Last but not least, the cost of these technologies has been extensively studied by the OECD’s NEA agency. In a report entitled ‘The Full Costs of Electricity Provision’, the agency inventories the different components of the cost of production . This is particularly important for intermittent generation (wind, solar PV) which faces supply difficulties in the event of a prolonged intermittency. To guarantee the supply of demand, variable and intermittent renewable energies must be replaced by controllable means which themselves represent a cost and whose profitability is not necessarily optimal. All these elements guaranteeing security of supply are to be classified (from a cost point of view) in what the NEA calls the ‘system cost’. More than the costs of production, operation and maintenance, it is the system costs that make the difference between these different technologies (controllable and intermittent). This is illustrated in Figure 10 from the report . The system cost (in US$/MWh) is shown for controllable (fossil, nuclear) and intermittent (wind, solar PV) technologies for two penetration rates of the latter in the electricity system. It should be noted that the system cost is made up of different elements, namely connection, transmission and distribution, grid balancing and usage costs.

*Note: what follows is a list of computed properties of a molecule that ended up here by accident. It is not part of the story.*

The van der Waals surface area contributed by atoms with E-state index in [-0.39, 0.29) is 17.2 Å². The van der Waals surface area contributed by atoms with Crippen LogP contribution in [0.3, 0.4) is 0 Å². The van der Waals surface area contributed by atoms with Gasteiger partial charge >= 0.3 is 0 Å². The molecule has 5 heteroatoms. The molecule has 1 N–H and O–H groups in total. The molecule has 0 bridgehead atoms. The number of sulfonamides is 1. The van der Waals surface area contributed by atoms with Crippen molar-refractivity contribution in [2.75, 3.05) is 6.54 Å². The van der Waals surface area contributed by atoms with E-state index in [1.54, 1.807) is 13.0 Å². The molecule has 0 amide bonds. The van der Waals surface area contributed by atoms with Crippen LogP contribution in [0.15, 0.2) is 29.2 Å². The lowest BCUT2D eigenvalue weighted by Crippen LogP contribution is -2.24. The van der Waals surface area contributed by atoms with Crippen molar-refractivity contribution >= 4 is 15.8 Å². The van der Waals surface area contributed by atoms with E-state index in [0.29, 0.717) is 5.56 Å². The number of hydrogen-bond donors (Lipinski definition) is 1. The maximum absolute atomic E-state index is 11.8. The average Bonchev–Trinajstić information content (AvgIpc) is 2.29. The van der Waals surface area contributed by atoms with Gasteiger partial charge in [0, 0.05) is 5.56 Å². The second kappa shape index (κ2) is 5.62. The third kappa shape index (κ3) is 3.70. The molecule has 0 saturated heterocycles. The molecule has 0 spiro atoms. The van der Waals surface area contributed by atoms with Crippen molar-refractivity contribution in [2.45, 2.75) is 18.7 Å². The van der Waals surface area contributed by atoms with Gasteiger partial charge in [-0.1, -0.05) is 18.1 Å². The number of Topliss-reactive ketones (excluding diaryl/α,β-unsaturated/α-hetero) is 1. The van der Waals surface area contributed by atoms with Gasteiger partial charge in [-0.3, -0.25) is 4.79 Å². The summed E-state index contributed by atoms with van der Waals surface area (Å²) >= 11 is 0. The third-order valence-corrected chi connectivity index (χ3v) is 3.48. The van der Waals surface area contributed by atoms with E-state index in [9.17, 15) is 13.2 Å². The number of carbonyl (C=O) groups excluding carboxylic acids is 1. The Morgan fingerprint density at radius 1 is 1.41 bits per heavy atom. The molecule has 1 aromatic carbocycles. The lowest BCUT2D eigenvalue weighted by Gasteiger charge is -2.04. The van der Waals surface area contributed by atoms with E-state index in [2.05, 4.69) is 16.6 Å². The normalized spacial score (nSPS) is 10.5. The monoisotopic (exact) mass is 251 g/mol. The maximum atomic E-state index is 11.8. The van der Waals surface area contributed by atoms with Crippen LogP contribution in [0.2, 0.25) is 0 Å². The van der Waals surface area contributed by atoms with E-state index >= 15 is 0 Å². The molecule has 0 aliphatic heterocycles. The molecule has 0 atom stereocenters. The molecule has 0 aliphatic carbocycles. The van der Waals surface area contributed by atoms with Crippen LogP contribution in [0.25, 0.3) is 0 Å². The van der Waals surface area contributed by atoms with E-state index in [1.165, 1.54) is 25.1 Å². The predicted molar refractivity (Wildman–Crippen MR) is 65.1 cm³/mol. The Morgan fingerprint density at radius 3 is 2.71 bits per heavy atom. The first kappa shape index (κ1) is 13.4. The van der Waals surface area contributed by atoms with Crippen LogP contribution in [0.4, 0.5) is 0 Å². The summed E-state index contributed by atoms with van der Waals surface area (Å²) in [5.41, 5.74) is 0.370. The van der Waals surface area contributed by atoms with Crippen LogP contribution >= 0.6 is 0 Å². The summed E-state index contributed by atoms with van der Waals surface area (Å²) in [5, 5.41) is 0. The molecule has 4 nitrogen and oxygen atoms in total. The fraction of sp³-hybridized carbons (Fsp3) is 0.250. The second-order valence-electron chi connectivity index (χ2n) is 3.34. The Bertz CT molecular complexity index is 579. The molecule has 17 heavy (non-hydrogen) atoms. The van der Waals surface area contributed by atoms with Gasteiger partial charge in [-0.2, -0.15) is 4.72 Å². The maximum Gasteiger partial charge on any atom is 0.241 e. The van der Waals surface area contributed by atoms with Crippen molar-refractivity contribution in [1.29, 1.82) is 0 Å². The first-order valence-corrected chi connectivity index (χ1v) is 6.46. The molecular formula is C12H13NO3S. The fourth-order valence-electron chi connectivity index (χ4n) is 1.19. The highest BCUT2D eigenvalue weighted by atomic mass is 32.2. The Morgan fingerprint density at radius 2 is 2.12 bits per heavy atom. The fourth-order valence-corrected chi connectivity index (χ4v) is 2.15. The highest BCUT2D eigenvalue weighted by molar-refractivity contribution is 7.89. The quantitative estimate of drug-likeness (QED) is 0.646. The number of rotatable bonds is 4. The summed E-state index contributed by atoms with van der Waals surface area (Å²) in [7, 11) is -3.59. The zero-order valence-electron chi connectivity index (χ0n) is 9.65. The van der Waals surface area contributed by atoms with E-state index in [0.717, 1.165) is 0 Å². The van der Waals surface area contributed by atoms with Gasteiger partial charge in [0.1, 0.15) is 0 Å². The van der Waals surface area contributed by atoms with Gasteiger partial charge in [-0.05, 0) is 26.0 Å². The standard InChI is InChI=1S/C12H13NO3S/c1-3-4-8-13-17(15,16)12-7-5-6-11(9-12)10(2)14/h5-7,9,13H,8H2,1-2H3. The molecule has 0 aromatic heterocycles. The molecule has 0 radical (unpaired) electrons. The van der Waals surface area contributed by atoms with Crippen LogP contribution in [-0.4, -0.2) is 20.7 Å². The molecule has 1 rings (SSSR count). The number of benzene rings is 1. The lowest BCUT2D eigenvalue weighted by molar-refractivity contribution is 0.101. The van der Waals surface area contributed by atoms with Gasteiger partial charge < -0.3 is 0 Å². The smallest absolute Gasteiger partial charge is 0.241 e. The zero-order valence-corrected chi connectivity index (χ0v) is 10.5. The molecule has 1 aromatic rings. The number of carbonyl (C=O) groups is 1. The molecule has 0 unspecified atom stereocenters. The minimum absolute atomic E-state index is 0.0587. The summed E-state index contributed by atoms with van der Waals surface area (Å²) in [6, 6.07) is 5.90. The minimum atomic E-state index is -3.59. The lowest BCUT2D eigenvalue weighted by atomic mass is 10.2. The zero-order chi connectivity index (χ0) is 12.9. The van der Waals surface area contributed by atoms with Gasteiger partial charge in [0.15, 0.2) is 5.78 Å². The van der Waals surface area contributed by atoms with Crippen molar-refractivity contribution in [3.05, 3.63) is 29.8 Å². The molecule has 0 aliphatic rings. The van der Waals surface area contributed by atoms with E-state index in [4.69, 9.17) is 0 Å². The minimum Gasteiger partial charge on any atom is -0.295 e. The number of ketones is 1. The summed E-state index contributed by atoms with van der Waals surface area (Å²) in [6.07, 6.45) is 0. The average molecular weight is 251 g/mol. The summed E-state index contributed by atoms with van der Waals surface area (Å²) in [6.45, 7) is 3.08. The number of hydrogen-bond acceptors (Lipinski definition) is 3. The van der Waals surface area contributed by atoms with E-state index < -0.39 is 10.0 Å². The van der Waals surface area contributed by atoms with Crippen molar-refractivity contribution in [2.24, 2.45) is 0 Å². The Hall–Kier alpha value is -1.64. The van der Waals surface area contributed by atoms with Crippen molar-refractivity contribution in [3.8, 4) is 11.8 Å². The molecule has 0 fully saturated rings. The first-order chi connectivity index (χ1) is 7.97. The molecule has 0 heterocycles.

It is not surprising to conclude that controllable production is the most economically interesting.
All three elements of comparison (footprint, materials and costs) point in the same direction: nuclear technology is preferable to variable and intermittent renewables. Of course, in the studies referred to, Gen-II technology was used to assess the various parameters. The forthcoming arrival of Gen-IV should not fundamentally change the conclusions. And, as mentioned earlier, the inherent safety of future nuclear power should make the technology more attractive. The biggest hurdle to overcome will be the psychological one, as an instinctive fear of radiation permeates the public mind.
Evolution and ‘transition’ of technologies are processes that take time. There are many reasons for this: technical, commercial or other. The great successes of the past make us forget today that at the time they took place, things were far from simple and that there was very often resistance to change for many reasons, including commercial ones. This was particularly the case in Drake’s time (1859), at the beginning of the industrial era of rock oil (p), a competitor to coal oil, turpentine and whale oil, especially for lighting (see ). The use of this commodity eventually took off in the transport sector.
In the case of Gen-IV nuclear power discussed in this work, the time needed for future deployment of this technology is related to its fine-tuning. Its advantages over Gen-II and Gen-III technologies are known, and previous successful implementation only reinforces the attractiveness of this new technology. The biggest hurdle to overcome will be the psychological one, as an instinctive fear of radiation permeates the public mind in the West.